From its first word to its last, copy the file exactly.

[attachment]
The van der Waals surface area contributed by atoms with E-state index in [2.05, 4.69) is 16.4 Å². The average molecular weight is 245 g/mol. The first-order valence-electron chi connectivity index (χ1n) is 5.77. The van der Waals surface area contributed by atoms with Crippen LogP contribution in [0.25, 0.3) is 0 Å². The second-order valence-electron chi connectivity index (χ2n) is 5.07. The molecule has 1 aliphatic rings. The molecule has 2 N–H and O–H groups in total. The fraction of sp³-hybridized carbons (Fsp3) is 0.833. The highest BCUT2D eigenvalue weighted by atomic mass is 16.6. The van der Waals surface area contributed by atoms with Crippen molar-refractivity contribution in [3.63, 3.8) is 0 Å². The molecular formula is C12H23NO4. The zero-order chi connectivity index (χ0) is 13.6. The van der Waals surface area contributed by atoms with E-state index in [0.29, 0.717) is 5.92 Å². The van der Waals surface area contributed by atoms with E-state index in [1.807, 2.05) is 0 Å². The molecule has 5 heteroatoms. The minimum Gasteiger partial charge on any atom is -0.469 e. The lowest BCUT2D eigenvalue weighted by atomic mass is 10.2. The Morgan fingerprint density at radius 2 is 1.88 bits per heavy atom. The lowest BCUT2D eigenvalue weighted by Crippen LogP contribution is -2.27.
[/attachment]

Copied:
The van der Waals surface area contributed by atoms with E-state index in [2.05, 4.69) is 16.4 Å². The average molecular weight is 245 g/mol. The first-order valence-electron chi connectivity index (χ1n) is 5.77. The van der Waals surface area contributed by atoms with Crippen LogP contribution in [0.25, 0.3) is 0 Å². The second-order valence-electron chi connectivity index (χ2n) is 5.07. The molecule has 1 aliphatic rings. The molecule has 2 N–H and O–H groups in total. The fraction of sp³-hybridized carbons (Fsp3) is 0.833. The highest BCUT2D eigenvalue weighted by atomic mass is 16.6. The van der Waals surface area contributed by atoms with Crippen molar-refractivity contribution in [3.63, 3.8) is 0 Å². The molecular formula is C12H23NO4. The zero-order chi connectivity index (χ0) is 13.6. The van der Waals surface area contributed by atoms with E-state index in [0.29, 0.717) is 5.92 Å². The van der Waals surface area contributed by atoms with E-state index in [1.807, 2.05) is 0 Å². The molecule has 5 heteroatoms. The minimum Gasteiger partial charge on any atom is -0.469 e. The lowest BCUT2D eigenvalue weighted by atomic mass is 10.2. The Morgan fingerprint density at radius 2 is 1.88 bits per heavy atom. The lowest BCUT2D eigenvalue weighted by Crippen LogP contribution is -2.27.